Last week, the IRS issued final regulations regarding the standards by which a private foundation may make a “good faith determination” of whether a potential foreign grantee is the equivalent to a U.S. public charity– a process known as an equivalency determination. An equivalency determination is required so that grants made to the foreign organization are considered qualifying distributions (as defined in Section 4948 of the Internal Revenue Code (the “Code”)) instead of taxable expenditures (as defined in Section 4945 of the Code).
In September of 2012, the IRS issued proposed regulations that allowed private foundations to rely on a broader class of practitioners, not just legal counsel, in making the good faith determination. The final regulations expand the class of advisors providing written advice on which foundations may ordinarily rely to qualified tax practitioners, including CPAs and enrolled agents (as well as attorneys) who are subject to the standards of practice before the IRS set out in Circular 230. The final regulations provide that a determination based on the written advice of such qualified tax practitioners ordinarily will be considered as made “in good faith.” This, however, does not include an opinion of foreign counsel of the grantor or grantee. In order to come within this particular special rule, the opinion of counsel must be made by a qualified tax practitioner, as described above.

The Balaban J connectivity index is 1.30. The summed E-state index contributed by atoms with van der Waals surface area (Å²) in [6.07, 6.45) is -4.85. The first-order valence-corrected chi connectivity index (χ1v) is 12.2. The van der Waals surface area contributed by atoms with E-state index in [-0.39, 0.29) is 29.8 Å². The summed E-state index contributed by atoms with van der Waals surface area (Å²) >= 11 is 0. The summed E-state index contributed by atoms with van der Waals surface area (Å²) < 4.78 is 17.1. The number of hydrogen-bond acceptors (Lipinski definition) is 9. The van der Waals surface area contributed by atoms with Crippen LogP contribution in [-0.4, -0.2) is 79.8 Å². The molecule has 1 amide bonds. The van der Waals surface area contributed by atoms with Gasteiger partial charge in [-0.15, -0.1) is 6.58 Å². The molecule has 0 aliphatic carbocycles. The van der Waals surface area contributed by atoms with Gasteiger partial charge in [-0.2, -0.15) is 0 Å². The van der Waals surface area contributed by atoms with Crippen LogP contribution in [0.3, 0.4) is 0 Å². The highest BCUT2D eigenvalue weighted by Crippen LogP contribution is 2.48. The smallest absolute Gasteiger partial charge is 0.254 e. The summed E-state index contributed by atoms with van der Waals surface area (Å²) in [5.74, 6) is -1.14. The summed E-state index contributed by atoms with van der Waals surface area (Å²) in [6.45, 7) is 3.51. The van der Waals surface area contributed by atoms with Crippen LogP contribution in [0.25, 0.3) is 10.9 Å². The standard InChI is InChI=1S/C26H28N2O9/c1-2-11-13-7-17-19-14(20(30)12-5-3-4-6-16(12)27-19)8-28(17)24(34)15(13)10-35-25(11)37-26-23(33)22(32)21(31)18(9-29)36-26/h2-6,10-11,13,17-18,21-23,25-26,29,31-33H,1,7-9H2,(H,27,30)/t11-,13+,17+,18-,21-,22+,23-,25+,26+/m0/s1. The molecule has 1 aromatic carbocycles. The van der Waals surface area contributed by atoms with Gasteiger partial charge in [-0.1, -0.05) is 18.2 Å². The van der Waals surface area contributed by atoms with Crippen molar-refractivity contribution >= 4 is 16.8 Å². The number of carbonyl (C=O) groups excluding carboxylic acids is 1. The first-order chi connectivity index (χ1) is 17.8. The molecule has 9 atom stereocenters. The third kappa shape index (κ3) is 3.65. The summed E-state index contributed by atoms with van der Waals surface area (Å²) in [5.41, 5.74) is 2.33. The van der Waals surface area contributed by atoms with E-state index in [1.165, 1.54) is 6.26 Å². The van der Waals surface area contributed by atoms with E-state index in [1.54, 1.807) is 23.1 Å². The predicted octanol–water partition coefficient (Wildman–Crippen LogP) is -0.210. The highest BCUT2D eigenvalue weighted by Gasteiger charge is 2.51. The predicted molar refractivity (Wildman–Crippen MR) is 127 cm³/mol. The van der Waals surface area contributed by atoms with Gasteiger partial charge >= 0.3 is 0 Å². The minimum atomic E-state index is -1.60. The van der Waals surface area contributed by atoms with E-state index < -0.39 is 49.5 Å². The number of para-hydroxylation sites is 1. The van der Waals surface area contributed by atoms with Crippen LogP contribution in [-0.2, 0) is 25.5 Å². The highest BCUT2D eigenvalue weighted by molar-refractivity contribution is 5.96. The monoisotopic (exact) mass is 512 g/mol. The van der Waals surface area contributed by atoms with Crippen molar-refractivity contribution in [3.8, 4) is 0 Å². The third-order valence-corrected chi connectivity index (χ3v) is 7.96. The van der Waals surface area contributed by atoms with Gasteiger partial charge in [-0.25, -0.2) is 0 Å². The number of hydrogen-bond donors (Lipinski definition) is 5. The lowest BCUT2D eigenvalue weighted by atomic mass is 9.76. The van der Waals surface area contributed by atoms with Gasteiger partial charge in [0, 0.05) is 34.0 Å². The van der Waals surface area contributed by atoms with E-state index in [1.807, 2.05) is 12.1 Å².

Additionally, the IRS clarified that the written advice of the above practitioners must be “current,” or, as of the date of distribution, the relevant law on which the advice is based has not changed and the facts on which the advice is based is from the grantee’s current or prior taxable year (or annual accounting period if the grantee does not have a taxable year for United States federal tax purposes).
The most significant change under the final regulations is that private foundations cannot rely solely on a grantee affidavit as a basis upon which a determination ordinarily will be considered a good faith determination. Such affidavits are meant to extract the necessary information about the foreign grantee including financials for the current and previous years, governing documents (often a translated copy is required), details about the board of directors, and descriptions of program activities. While a grantee’s affidavit remains a good source of information on which qualified practitioners may rely when making the determination, the affidavit alone will not be enough. This does not preclude the use of such grantee affidavits—the final regulations state that a foundation manager with an understanding of U.S. charity tax law may under the general rule make a good faith determination that a foreign grantee is a qualifying public charity based on the information in an affidavit supplied by the grantee. This is especially true if the foundation managers and their in-house counsel are themselves qualified tax practitioners, whose written advice may be reasonably relied upon for determinations to come within the special rule.
Because this change may affect a number of foundations who previously relied on grantee affidavits as a basis for the determination, the regulations allow a 90-day transition period where foundations may continue to distribute grants in accordance with prior regulations. A foundation may make distributions to a foreign organization, in fulfillment of a prior written commitment and pursuant to a good faith determination made in accordance with prior regulations, for up to five years.